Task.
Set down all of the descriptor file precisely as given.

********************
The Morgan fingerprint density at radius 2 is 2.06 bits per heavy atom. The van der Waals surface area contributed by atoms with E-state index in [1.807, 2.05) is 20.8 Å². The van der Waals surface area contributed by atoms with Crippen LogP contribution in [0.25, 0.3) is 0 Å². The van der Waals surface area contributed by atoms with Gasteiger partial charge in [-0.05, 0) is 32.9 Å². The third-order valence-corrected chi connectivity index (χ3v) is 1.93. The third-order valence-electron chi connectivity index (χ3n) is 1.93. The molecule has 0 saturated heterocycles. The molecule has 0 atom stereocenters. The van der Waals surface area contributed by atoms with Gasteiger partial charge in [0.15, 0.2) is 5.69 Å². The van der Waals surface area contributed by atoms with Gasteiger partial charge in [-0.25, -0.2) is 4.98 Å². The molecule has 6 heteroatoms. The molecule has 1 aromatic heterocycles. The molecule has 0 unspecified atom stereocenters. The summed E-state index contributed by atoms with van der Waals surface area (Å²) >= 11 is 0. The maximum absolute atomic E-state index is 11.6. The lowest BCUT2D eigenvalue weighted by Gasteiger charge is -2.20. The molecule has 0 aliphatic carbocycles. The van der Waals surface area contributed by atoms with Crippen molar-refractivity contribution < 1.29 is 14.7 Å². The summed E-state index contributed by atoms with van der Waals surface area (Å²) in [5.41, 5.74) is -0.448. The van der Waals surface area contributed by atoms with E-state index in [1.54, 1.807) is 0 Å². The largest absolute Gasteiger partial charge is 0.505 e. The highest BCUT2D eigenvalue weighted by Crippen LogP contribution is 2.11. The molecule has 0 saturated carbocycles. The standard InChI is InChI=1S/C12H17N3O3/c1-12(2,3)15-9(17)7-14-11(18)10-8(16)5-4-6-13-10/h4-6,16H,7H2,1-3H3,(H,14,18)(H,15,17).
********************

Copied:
The Morgan fingerprint density at radius 2 is 2.06 bits per heavy atom. The van der Waals surface area contributed by atoms with E-state index in [1.807, 2.05) is 20.8 Å². The van der Waals surface area contributed by atoms with Crippen LogP contribution in [0.25, 0.3) is 0 Å². The van der Waals surface area contributed by atoms with Gasteiger partial charge in [-0.05, 0) is 32.9 Å². The third-order valence-corrected chi connectivity index (χ3v) is 1.93. The third-order valence-electron chi connectivity index (χ3n) is 1.93. The molecule has 0 saturated heterocycles. The molecule has 0 atom stereocenters. The van der Waals surface area contributed by atoms with Gasteiger partial charge in [0.15, 0.2) is 5.69 Å². The van der Waals surface area contributed by atoms with Gasteiger partial charge in [-0.25, -0.2) is 4.98 Å². The molecule has 6 heteroatoms. The molecule has 1 aromatic heterocycles. The molecule has 0 unspecified atom stereocenters. The summed E-state index contributed by atoms with van der Waals surface area (Å²) >= 11 is 0. The maximum absolute atomic E-state index is 11.6. The lowest BCUT2D eigenvalue weighted by Gasteiger charge is -2.20. The molecule has 0 aliphatic carbocycles. The van der Waals surface area contributed by atoms with Crippen molar-refractivity contribution < 1.29 is 14.7 Å². The summed E-state index contributed by atoms with van der Waals surface area (Å²) in [5.41, 5.74) is -0.448. The van der Waals surface area contributed by atoms with E-state index in [1.54, 1.807) is 0 Å². The largest absolute Gasteiger partial charge is 0.505 e. The highest BCUT2D eigenvalue weighted by Crippen LogP contribution is 2.11. The molecule has 0 saturated carbocycles. The standard InChI is InChI=1S/C12H17N3O3/c1-12(2,3)15-9(17)7-14-11(18)10-8(16)5-4-6-13-10/h4-6,16H,7H2,1-3H3,(H,14,18)(H,15,17).